Self-Portrait As My Mother’s Bathroom Drawer


United States
29° 27' 34.452" N, 98° 29' 42.8028" W

Years cannot be unlived
Through the piling on of concealer.
But she comes to me in hunger.

Beauty she holds in her hand
And we see in the morning before,
How fresh and sweet her basic state.

Pick, scrape, smooth, gloss.
Loneliness bites her bones—
The off scent of an expired product.

With each swipe of the wand,
Her life applied with measured skill.
My disheveled contents are her own.

She sees herself reflected.
Eyes a little tired, hair a little overworked.
Vitality—a thing of the past.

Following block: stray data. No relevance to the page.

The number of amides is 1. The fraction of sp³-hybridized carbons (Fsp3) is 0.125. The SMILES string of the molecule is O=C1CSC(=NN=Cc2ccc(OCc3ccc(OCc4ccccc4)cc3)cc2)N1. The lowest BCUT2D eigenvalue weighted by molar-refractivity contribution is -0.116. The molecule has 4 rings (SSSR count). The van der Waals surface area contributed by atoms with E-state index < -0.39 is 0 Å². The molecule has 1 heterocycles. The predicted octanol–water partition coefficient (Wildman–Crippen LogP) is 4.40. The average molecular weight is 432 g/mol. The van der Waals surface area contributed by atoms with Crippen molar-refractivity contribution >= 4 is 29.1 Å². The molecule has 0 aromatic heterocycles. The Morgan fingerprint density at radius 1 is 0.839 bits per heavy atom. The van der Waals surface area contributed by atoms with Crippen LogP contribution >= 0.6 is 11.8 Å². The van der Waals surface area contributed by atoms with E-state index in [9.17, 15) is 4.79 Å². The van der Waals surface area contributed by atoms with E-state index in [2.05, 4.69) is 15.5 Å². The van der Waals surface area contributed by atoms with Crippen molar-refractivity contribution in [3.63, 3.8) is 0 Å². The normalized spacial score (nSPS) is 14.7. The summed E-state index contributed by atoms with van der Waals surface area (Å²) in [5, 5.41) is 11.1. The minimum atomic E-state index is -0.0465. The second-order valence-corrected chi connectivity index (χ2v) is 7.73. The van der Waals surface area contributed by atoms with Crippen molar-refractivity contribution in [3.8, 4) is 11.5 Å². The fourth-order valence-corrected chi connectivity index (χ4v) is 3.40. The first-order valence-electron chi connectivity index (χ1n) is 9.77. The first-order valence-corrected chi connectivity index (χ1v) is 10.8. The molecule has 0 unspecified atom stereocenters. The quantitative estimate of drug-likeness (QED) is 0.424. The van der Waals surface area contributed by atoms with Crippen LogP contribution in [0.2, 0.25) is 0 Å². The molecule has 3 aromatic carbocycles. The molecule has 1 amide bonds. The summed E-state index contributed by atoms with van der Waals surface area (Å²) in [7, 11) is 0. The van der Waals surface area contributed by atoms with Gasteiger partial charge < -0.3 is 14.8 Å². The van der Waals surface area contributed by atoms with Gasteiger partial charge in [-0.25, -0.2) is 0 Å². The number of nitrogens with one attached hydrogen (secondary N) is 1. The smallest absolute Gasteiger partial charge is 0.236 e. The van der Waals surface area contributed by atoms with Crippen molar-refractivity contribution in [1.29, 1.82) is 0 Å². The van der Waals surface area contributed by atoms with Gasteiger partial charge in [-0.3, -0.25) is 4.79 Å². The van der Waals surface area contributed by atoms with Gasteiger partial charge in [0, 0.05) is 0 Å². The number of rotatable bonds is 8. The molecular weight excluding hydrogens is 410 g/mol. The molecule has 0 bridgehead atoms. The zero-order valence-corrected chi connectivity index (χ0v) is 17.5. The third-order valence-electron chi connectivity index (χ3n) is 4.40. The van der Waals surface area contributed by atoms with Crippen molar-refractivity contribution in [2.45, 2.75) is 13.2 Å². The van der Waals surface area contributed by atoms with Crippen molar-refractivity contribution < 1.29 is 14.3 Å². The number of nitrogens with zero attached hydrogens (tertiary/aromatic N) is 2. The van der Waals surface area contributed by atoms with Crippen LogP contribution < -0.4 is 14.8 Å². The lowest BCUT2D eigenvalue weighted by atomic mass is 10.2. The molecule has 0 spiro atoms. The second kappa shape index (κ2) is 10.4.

Her reflection is only skin deep
And for all the years spent looking,
She doesn’t see herself at all.

But I do. I do. And slowly,
I digest the foul food for her.
Salvation from shattered glass.

For the husband who works long hours
For the daughters who get the attention
She used to get when out among strangers.

Brushes and clips.
Mascara and liner.
Fifteen lipsticks, all the same shade.

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